How to create any sun protection factor (SPF)

By applying different thicknesses of a cream, you can create an effective SPF of any value.

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Executive Summary Video

Sun Protection Factor or SPF tells you what fraction of sunlight reaches your skin through the cream/lotion.

Sunlight is made up of many colours as well as invisible rays such as ultraviolet (UV) and infrared rays. Amongst the UV rays, a specific frequency range is called UV-B rays. They are instrumental in skinburn due to their skin penetration ability. In this article, when I refer to sunlight, I would be talking about UV-B rays.

SPF is calculated based on the sunlight blocked when 2 mg of cream is applied to 1 cm2 of skin. SPF 20 means 1/20th of the sunlight reaches the skin and the rest is filtered out when such a coat is applied. In other words, 5% of the sunlight reaches the skin and 95% is absorbed by the sunscreen.

If you apply 4 mg instead of 2 mg, the coat will be twice as thick. And it will block far, far more sunlight.

By understanding simple science, you can literally create any SPF level provided you can practically manage a proper coating of sunscreen or lotion onto the skin.

My Views

  1. Let us understand basic physics. The amount of sunlight absorbed at any point in a coat of lotion is the function of sunlight itself. The more the sunlight, the higher is the absorption. A physicist would know that such light rays will decay in an exponential manner as they penetrate the sunscreen layer. That is, if the rays reduce to 1/3th within a certain thickness, they will decay to 1/9th in double the thickness. Using this property, you can theoretically get any SPF you want from any cream SPF.
    By applying a coat twice as thick—4 mg per square cm—of an SPF 20 cream will allow 5% of 5% sunlight to pass through.
    5% x 5% = 0.25%
    That would be equivalent to SPF 400. So by simply applying a thicker or thinner coat, you can create any SPF, if you can take care of the practicality of controlling such thickness.
  2. One reason to choose a high SPF is because most people apply less than half as thick a coat as is recommended. So if they use an SPF 25, they end up getting SPF 5 level of protection (square root of 25 = 5).
  3. The SPF number mentioned on a bottle is roughly equivalent of using 6 teaspoons or 2 tablespoons of sunscreen for the whole body of an average adult. It is also equivalent of using half a teaspoon each on arms, plus another half a teaspoon on face and neck together.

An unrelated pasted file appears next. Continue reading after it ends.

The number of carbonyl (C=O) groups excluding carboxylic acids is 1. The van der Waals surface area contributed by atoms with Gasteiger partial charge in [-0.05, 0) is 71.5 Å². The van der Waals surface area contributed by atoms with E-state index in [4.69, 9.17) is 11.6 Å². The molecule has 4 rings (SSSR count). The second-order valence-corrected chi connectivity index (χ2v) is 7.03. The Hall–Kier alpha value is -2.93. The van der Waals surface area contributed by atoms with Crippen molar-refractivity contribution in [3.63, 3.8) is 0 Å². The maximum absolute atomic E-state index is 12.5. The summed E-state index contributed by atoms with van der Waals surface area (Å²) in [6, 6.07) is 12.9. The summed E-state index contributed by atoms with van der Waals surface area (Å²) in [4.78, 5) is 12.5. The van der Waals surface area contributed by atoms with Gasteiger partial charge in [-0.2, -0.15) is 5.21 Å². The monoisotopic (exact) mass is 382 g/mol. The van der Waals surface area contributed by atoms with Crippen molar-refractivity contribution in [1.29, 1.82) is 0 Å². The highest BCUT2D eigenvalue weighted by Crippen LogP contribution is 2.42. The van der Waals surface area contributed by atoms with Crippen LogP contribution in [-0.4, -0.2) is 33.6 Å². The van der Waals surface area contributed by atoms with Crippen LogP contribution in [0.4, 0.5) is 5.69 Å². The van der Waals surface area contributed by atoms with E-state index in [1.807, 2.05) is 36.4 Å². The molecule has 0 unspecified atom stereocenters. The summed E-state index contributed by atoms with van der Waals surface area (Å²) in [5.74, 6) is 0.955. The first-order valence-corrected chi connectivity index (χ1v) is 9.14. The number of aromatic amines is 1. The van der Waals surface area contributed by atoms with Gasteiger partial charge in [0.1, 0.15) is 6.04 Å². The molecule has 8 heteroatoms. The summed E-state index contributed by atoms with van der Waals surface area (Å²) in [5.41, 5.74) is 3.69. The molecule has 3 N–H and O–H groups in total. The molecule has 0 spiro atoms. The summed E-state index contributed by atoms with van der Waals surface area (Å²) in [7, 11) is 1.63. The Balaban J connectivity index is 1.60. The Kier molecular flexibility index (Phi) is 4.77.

4. SPF decisions should also be made based on the skin type. White-skinned people get skinburns much faster with the same amount of sunlight and so they need a higher SPF.
  5. SPF decisions also depend on the UV Index, which indicates how strong the outdoor ultraviolet radiation is at that time.
  6. Ultraviolet rays are invisible to the eyes. So we cannot tell if they are falling on our skins. Even if one is sitting in a shade, one receives ultraviolet rays reflected from various surfaces including the ground and the water.
  7. Ultraviolet rays penetrate water up to at least 1 meter of water. So sunscreens are important even if one is swimming. In such cases, water-insoluble sunscreens are needed.
  8. Sunscreens lose their efficacy after about two to three hours and need to be reapplied.
  9. In people with darker skin, UV-A rays are more important than UV-B. UV-A rays cause premature photoageing of the skin, while UV-B rays cause skinburns.
    In white-skinned people, UV-B rays will cause the skin to burn so quickly that they don’t have to worry about UV-A rays related damage. However, in dark-skinned people, UV-B rays cause very little damage because the layer of melanocytes (pigment making cells in the skin) absorbs a lot of them. So they can sit in the sun for long durations comfortably without realising that UV-A rays may be causing permanent damage to their skins.

For More Reading

First published on: 16th December 2021
Image credit: Nikolaj Erema on Pexels

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